The winners of the 2008 European e-Inclusion Awards were announced last night at the e-Inclusion Ministerial Conference in Vienna, the concluding event of the European Commission's "Be Part of it!" campaign. Seven European initiatives have been selected for their innovative uses of Information and Communication Technologies (ICT) to promote digital and social inclusion in Europe. The Commission also announced the adoption of its communication "Towards an Accessible Information Society," setting strategic orientations on accessibility of ICT (e-accessibility) and in particular on the accessibility of Web sites by persons with disabilities.
The European e-Inclusion Awards were run for the first time in 2008 and attracted 469 entrants. The winners of the seven awards categories are:
In addition to the awards, the conference has provided a unique opportunity for over 1,000 participants to experience e-Inclusion solutions in practice and discuss the challenges ahead. The conference is the culmination of the 2008 "e-Inclusion: Be Part of It!" campaign, which the Commission launched in December 2007 at a Ministerial event in Lisbon.
At the conference, the Commission also announced a renewed strategy to improve digital accessibility of information society tools and services which is particularly relevant for persons for disabilities, for many elderly and for many who find ICT difficult to use (e-accessibility). A particular focus is to improve the accessibility of public Web sites in Europe. This builds on wide consultations and studies conducted over the last two years.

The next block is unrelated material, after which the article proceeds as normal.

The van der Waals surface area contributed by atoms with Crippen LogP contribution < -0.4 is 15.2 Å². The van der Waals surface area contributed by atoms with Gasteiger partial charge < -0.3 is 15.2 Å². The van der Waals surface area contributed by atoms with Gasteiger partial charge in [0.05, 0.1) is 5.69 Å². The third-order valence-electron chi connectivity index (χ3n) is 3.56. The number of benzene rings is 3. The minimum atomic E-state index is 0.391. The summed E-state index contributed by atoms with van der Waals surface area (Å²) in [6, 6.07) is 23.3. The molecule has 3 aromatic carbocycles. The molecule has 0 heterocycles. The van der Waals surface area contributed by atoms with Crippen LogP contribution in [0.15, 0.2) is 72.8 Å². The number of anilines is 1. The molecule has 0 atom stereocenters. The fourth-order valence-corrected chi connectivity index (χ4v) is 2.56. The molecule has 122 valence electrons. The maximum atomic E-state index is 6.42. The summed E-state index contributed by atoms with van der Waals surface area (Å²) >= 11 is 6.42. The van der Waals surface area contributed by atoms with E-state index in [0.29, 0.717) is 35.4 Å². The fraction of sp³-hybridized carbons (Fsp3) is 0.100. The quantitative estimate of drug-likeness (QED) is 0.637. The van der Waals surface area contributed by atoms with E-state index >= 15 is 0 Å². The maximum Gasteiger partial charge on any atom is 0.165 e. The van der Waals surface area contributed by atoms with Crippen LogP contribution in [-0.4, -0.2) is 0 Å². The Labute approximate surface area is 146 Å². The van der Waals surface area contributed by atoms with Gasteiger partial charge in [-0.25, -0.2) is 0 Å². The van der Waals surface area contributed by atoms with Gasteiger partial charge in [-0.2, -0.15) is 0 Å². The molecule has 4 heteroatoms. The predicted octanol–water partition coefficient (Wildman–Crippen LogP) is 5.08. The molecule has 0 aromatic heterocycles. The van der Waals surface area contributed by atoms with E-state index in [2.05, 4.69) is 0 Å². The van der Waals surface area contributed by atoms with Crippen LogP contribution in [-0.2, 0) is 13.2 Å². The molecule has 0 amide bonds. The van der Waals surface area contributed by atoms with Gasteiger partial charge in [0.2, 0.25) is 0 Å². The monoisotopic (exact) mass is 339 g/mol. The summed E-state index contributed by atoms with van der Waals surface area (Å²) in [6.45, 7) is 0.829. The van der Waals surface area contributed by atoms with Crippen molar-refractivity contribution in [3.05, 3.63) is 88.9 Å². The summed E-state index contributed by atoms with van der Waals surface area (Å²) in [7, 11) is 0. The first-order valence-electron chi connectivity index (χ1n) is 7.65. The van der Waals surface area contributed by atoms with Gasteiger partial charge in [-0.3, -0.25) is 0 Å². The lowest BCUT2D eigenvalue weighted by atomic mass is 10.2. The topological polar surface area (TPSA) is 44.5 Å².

To improve both web accessibility and e-accessibility in general, the new Communication on e-accessibility suggests in particular to:
Ahead of the conference the Commission services also prepared documents on digital literacy and technologies for life-long-learning, addressing the progress and challenges in digital competences, an essential asset in today's information society.
The digital literacy report shows that member states have invested in digital literacy and as a result regular Internet usage has grown rapidly, particularly for young people, which score better than their peers in the USA (Internet non-users aged 11 percent of EU 16-24 year olds do not use the Internet, compared to 15 percent of 18-24 year olds in the US). However, more efforts need to be dedicated to supporting disadvantaged groups, in particular those over 55 (82 percent of people aged 65-74 do not use the Internet).
The report also underlines that a secondary digital divide is emerging: simply being online is not enough as some users, particularly the elderly and those with low education, are missing out on the benefits of advanced Internet services offered by both the private and public sectors. 24 percent of people use advanced services such as Internet phone calls but this falls to 5 percent for people over 55. 79 percent of Internet users with higher education use Internet for e-commerce, but only 28 percent of those with low education. This should be the main focus of future digital literacy policies, according to the Commission